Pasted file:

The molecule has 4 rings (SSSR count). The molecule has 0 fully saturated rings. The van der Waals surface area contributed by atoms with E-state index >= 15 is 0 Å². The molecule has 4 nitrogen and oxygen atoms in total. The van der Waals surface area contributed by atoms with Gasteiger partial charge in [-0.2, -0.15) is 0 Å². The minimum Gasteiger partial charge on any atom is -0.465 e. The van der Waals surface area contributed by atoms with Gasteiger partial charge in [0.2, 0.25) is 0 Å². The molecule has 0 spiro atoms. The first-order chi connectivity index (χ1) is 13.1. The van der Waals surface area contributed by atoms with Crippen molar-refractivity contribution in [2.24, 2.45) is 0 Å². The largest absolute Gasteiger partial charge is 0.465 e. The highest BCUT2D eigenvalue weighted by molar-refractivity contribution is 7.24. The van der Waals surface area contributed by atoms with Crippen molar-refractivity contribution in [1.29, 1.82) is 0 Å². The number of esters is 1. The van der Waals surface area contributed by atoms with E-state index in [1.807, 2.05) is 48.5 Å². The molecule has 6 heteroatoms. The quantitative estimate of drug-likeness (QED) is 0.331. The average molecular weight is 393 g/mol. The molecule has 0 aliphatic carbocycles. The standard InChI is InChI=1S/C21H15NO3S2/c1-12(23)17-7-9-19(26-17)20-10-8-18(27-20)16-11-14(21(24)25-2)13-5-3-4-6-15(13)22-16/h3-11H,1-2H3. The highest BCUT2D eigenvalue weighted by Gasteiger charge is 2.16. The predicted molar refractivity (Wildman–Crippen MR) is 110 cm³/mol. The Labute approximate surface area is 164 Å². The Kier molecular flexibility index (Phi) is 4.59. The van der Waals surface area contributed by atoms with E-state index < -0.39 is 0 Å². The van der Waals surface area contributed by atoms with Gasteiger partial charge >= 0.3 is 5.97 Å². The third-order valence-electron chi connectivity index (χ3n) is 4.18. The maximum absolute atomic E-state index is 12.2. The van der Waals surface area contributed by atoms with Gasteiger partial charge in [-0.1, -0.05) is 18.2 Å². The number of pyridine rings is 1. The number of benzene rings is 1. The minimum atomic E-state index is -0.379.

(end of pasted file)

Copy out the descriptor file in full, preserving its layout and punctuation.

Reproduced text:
The molecule has 4 rings (SSSR count). The molecule has 0 fully saturated rings. The van der Waals surface area contributed by atoms with E-state index >= 15 is 0 Å². The molecule has 4 nitrogen and oxygen atoms in total. The van der Waals surface area contributed by atoms with Gasteiger partial charge in [-0.2, -0.15) is 0 Å². The minimum Gasteiger partial charge on any atom is -0.465 e. The van der Waals surface area contributed by atoms with Gasteiger partial charge in [0.2, 0.25) is 0 Å². The molecule has 0 spiro atoms. The first-order chi connectivity index (χ1) is 13.1. The van der Waals surface area contributed by atoms with Crippen molar-refractivity contribution in [2.24, 2.45) is 0 Å². The largest absolute Gasteiger partial charge is 0.465 e. The highest BCUT2D eigenvalue weighted by molar-refractivity contribution is 7.24. The van der Waals surface area contributed by atoms with Crippen molar-refractivity contribution in [1.29, 1.82) is 0 Å². The number of esters is 1. The van der Waals surface area contributed by atoms with E-state index in [1.807, 2.05) is 48.5 Å². The molecule has 6 heteroatoms. The quantitative estimate of drug-likeness (QED) is 0.331. The average molecular weight is 393 g/mol. The molecule has 0 aliphatic carbocycles. The standard InChI is InChI=1S/C21H15NO3S2/c1-12(23)17-7-9-19(26-17)20-10-8-18(27-20)16-11-14(21(24)25-2)13-5-3-4-6-15(13)22-16/h3-11H,1-2H3. The highest BCUT2D eigenvalue weighted by Gasteiger charge is 2.16. The predicted molar refractivity (Wildman–Crippen MR) is 110 cm³/mol. The Labute approximate surface area is 164 Å². The Kier molecular flexibility index (Phi) is 4.59. The van der Waals surface area contributed by atoms with E-state index < -0.39 is 0 Å². The van der Waals surface area contributed by atoms with Gasteiger partial charge >= 0.3 is 5.97 Å². The third-order valence-electron chi connectivity index (χ3n) is 4.18. The maximum absolute atomic E-state index is 12.2. The van der Waals surface area contributed by atoms with Gasteiger partial charge in [-0.1, -0.05) is 18.2 Å². The number of pyridine rings is 1. The number of benzene rings is 1. The minimum atomic E-state index is -0.379.